One difficulty with defining GC is common to all knowledge: the more one knows, the more one realizes how little he or she knows. Ms. Van Eyck reported about an interview with a director of the Senegal study abroad program at UW; his name is Jim Delehanty. He has been to Senegal about twelve times. He spent time in the Peace Corps and conducted research for his doctorate in Niger. He’s lived in Kenya and Kyrgyzstan. Besides English, he speaks French and Hausa well, and knows enough Wolof “to make people smile.” Nevertheless, he doesn’t believe himself to be globally competent. “It’s a nice concept, [but] I’m just not sure it exists in practice,” he said. UW assistant dean of the Division of International Studies Marianne Bird Bear claims that “developing global competency is a lifelong process.” Well, we all probably accept that our schools are fostering the belief that everyone should be a “lifelong learner.”
We could probably find some more narrowly defined Student Learning Outcome of global competence at other institutions. But, the expansive definition at UW that could guide our students towards global competence may be the best path to pursue. My personal belief is that each student who maintains a portfolio of their course work that impacts the list of global competencies should get a certificate of recognition if minimum standards are met. I don’t see a B.A. in global competence as a stand alone major. Quite the contrary, the current certificate initiatives at many institutions can enhance any degree in any major. Debate and standardization vectors can tug and push on one another, but the certificate requirements shouldn’t be too hard to agree on. The portfolio project would guide each student to reflect on his or her course of study in an important perspective.
We say global competence is valuable when you apply for a job, then we pull back and recognize that the big guns get very rich just being greedy! If global competence serves greed, is it global? No, it’s a competitive battle! Is it competent? What about the Great Recession? Maybe we now recognize that the financial system is rather rigid and rigged in favor of power. Shouldn’t the financial system be meant to be a way for a culture to meet its needs and improve its lot without doing harm to others? Usually the folks who take control and arrest the service of the general population for their personal gain are deemed banditos. Jeez, malditos banditos. But, lip service to GC can be deceptive. Many key players, in business and in the Department of Defense, do seek globally competent job applicants. So, we can probably safely set aside the sector driven foremost by greed in our discussion. Whether we focus on acquiring personal wealth or not is a personal matter. And as citizens of the USA we would not presume to judge folks in other emerging economies and countries based on their efforts to accumulate financial security. The lexicon of wealth should be understood in the context of its locale.
Now, with our schema activated, let’s consider this: Is there a basis for optimism. Does a rising tide of global competence raise all boats? Or, is life on this planet essentially a zero-sum game? We can agree that cross-cultural and multi-lingual communication will be at the center of all global management by definition. If we don’t change what happens in our schools soon and promote some vision of global competence, then certainly our future will be negatively impacted. Emerging economies are on a path to surpass the USA unless we adjust and improve. We also agree that the world is shrinking. Maybe a shrinking world is no longer the metaphor for improved communication and more rapid transportation. The Internet has a dramatic effect. Today, some folks are closer to friends on the Internet than they are to their neighbors. But, definitely, the world is becoming more and more interdependent. Folks need to recognize the need to understand “global competence.” Maybe the definition will allude us in the details, but we can grow to understand global diversity and develop multiple perspectives, and we can grow to understand that international understanding is complex and knowledge-based. Curriculum for the path to global competence does not absolutely required new courses. Educators will be able to point out the value of their syllabus in the development of global competence in order to lead students to deeper awareness. That’s why I support the portfolio requirement for students to get a global competence certificate when they graduate. The flexibility of the certificate requirements despite the limitations of course work could be clear and useful for all concerned. So, I am optimistic that GC will join our SLOs.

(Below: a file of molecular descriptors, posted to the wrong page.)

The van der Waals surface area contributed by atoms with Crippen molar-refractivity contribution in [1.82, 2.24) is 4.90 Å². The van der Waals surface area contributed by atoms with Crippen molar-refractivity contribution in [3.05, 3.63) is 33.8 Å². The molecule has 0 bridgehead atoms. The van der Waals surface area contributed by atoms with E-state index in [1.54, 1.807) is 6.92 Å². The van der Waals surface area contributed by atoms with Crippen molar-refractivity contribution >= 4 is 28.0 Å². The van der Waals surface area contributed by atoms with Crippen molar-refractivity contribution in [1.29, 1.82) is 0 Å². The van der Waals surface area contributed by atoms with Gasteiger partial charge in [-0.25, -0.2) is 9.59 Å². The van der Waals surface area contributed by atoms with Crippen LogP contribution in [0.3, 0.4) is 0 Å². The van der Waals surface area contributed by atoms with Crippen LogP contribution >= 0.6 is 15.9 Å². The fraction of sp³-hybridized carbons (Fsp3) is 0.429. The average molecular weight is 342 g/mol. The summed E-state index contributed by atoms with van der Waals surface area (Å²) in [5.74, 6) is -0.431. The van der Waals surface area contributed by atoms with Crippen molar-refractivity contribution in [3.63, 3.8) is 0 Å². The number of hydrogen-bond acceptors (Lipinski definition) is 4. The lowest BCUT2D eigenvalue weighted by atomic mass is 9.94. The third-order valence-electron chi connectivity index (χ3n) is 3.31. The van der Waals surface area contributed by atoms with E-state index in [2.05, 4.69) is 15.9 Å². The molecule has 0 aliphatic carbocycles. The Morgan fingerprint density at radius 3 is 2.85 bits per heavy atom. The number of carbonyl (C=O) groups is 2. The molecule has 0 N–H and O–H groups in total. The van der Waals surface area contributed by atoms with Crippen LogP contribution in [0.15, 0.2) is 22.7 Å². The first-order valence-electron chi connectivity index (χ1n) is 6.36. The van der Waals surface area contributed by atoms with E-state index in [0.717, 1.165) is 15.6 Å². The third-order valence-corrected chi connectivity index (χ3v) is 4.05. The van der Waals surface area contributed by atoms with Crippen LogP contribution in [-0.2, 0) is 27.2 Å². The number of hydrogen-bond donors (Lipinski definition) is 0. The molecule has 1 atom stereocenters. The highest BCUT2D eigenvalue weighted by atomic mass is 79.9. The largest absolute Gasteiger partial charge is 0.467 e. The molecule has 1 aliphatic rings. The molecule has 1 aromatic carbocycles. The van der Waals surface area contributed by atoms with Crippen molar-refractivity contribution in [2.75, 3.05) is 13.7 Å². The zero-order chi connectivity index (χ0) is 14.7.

Do students want to earn a certificate in GC? Well, if they see it as a document that improves their career prospects, then they’ll want it. If they see it as another obstacle between them and their degree, then it will get lots of opposition. I personally believe a certificate for GC is an easy sell. As our states engage in the creation of a road map for world language advancement, the same process can advance global competence recognition in our curricula.
I encourage FLANC members to look into this hot topic and its ramifications for our course syllabi. It should be more than a foreign language department initiative; it can be part of every department’s Student Learning Outcomes.
Best of luck with all the changes in this 21st century, and best wishes for a stronger and more prosperous world language program at your institutions. It has been a pleasure to serve as FLANC President these four years. I look forward to continuing as an active volunteer in FLANC. Join me in service to our colleagues. ¡Arriba FLANC, arriba flanquistas!